Neuralgia gravidarum produces moderate to severe pain on one side of the chest. It usually follows the path of one or two intercostal nerves and there may be a sensation of numbness in the area.
It’s most often noticeable in the lower levels of the thoracic region. That is, those closest to the abdomen.
A distinctive feature of intercostal neuritis in pregnancy is that palpation of the back muscles increases the painful sensation. Similarly, changes in position may worsen the symptom. The pain may even make it difficult for a woman to move.
Generally speaking, intercostal neuritis most often affects the right side of the chest. In addition, some women report that the pain radiates to the abdomen.
It’s important to note that the symptoms subside after delivery. However, it’s common for this condition to recur in future pregnancies.
Diagnosis of intercostal neuritis in pregnancy
Symptomatology is sufficient to establish the diagnosis.
It’s possible that the physician may consider electromyography to be necessary. Not in order to confirm any finding, but to rule out a more complex cause.
Differential diagnoses to take into account
It’s important to rule out conditions in which there is an underlying nerve lesion. Recall that in intercostal neuritis of pregnancy there does not appear to be nerve damage, but rather the condition is secondary to a mechanical effect.
However, assuming this condition at the outset, without resorting to a proper review, could mask other disorders of greater severity:
- Disc herniation
- Herpes zoster infection
- Diabetic polyradiculopathy
Options to reduce thoracic neuralgia gravidarum
In general, the best treatment for neuromuscular pain due to pregnancy is its prevention, through physical conditioning prior to becoming pregnant. However, this recommendation is not very useful for a patient who already has the condition and for those prone to develop it.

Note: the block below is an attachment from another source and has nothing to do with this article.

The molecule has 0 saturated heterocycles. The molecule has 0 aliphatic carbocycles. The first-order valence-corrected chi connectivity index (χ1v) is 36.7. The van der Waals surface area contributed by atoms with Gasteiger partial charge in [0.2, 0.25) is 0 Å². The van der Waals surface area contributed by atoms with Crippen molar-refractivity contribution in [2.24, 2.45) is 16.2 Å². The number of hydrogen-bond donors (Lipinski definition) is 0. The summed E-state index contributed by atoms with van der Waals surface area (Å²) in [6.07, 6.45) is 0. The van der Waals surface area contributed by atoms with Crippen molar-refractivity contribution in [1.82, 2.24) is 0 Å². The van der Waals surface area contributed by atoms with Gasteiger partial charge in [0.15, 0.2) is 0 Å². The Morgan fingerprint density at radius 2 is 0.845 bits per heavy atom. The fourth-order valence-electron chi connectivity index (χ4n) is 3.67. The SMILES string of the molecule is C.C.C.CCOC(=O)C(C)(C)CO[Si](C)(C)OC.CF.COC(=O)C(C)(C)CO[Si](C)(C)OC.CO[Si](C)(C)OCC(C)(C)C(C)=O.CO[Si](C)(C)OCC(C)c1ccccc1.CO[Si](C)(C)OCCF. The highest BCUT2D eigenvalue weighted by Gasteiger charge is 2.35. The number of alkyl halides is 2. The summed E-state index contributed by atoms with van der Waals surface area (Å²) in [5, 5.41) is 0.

In the literature, treatment is reduced to the indication of acetaminophen and the topical use of lidocaine patches on the affected area, as a last resort to reduce the symptomatology. However, this analgesic management must have strict medical surveillance, due to the possible risks.
The use of amitriptyline is also good for those cases in which pain is intense. But it’s necessary to individually treat each case. Doctors must weigh the risk/benefit ratio against drugs such as this one, which may be harmful during pregnancy.
All cited sources were thoroughly reviewed by our team to ensure their quality, reliability, currency, and validity. The bibliography of this article was considered reliable and of academic or scientific accuracy.
- Edmundson, C., Guidon, A. (2017). Neuromuscular Disorders in Pregnancy. Seminars in Neurology, 37(6), 643 – 652.
- Guidon, A. C., Massey, E. W. (2012). Neuromuscular Disorders in Pregnancy. Neurologic Clinics. 30(Issue 3), 889–911.
- Massey, E. W., Guidon, A. C. (2014). Peripheral Neuropathies in Pregnancy. Neurology of Pregnancy, 20(1), 100–114.
- Rezania, K. (2011). Neuromuscular Diseases in Pregnancy. Neurological Disorders and Pregnancy, 159–184.
- Rosier, C., Camdessanché, J. P. (2021). Neuropathy and Pregnancy. Revue Neurologique, 177 (Issue 3), 220–224.
- Skeen, M. B., Egglestone, M. (1999). Thoraconeuralgia Gravidarum, Muscle and Nerve, 22(Issue 6), 779–780.
- Triana, J. D., & Salgado, S. A. (2015). Neuropatías en el embarazo. Revista Repertorio De Medicina Y Cirugía, 24(3), 168–174.
- Weimer, L. (2020). Neuromuscular Disorders in Pregnancy. Handbook of Clinical Neurology, 172(Chapter 12), 201–218.